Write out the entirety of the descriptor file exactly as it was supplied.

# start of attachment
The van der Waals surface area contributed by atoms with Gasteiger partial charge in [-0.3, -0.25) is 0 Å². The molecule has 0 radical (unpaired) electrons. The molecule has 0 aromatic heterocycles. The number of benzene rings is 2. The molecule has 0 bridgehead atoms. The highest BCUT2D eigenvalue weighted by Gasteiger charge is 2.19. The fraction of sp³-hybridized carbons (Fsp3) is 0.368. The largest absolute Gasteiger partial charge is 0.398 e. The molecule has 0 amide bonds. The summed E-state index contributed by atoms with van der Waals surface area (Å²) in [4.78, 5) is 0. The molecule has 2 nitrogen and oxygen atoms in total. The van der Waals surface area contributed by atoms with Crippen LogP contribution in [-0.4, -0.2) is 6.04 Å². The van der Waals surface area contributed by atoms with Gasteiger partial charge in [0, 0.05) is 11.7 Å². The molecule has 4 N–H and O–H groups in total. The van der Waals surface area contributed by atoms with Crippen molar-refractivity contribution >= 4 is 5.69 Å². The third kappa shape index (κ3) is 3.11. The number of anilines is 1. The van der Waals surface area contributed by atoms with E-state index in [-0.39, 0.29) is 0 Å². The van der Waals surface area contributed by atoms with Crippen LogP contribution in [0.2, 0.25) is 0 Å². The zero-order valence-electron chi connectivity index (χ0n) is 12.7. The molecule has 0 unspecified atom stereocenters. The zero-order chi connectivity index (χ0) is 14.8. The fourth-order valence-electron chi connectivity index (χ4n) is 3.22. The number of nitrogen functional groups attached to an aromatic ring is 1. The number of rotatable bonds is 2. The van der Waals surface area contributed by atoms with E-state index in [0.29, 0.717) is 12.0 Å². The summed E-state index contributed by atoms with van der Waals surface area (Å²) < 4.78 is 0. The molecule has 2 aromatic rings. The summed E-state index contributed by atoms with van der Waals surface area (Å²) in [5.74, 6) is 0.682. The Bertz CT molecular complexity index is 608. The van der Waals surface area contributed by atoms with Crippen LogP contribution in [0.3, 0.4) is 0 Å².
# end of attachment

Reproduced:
The van der Waals surface area contributed by atoms with Gasteiger partial charge in [-0.3, -0.25) is 0 Å². The molecule has 0 radical (unpaired) electrons. The molecule has 0 aromatic heterocycles. The number of benzene rings is 2. The molecule has 0 bridgehead atoms. The highest BCUT2D eigenvalue weighted by Gasteiger charge is 2.19. The fraction of sp³-hybridized carbons (Fsp3) is 0.368. The largest absolute Gasteiger partial charge is 0.398 e. The molecule has 0 amide bonds. The summed E-state index contributed by atoms with van der Waals surface area (Å²) in [4.78, 5) is 0. The molecule has 2 nitrogen and oxygen atoms in total. The van der Waals surface area contributed by atoms with Crippen LogP contribution in [-0.4, -0.2) is 6.04 Å². The van der Waals surface area contributed by atoms with Gasteiger partial charge in [0, 0.05) is 11.7 Å². The molecule has 4 N–H and O–H groups in total. The van der Waals surface area contributed by atoms with Crippen molar-refractivity contribution >= 4 is 5.69 Å². The third kappa shape index (κ3) is 3.11. The number of anilines is 1. The van der Waals surface area contributed by atoms with E-state index in [-0.39, 0.29) is 0 Å². The van der Waals surface area contributed by atoms with Crippen LogP contribution in [0.2, 0.25) is 0 Å². The zero-order valence-electron chi connectivity index (χ0n) is 12.7. The molecule has 0 unspecified atom stereocenters. The zero-order chi connectivity index (χ0) is 14.8. The fourth-order valence-electron chi connectivity index (χ4n) is 3.22. The number of nitrogen functional groups attached to an aromatic ring is 1. The number of rotatable bonds is 2. The van der Waals surface area contributed by atoms with E-state index in [0.29, 0.717) is 12.0 Å². The summed E-state index contributed by atoms with van der Waals surface area (Å²) < 4.78 is 0. The molecule has 2 aromatic rings. The summed E-state index contributed by atoms with van der Waals surface area (Å²) in [5.74, 6) is 0.682. The Bertz CT molecular complexity index is 608. The van der Waals surface area contributed by atoms with Crippen LogP contribution in [0.3, 0.4) is 0 Å².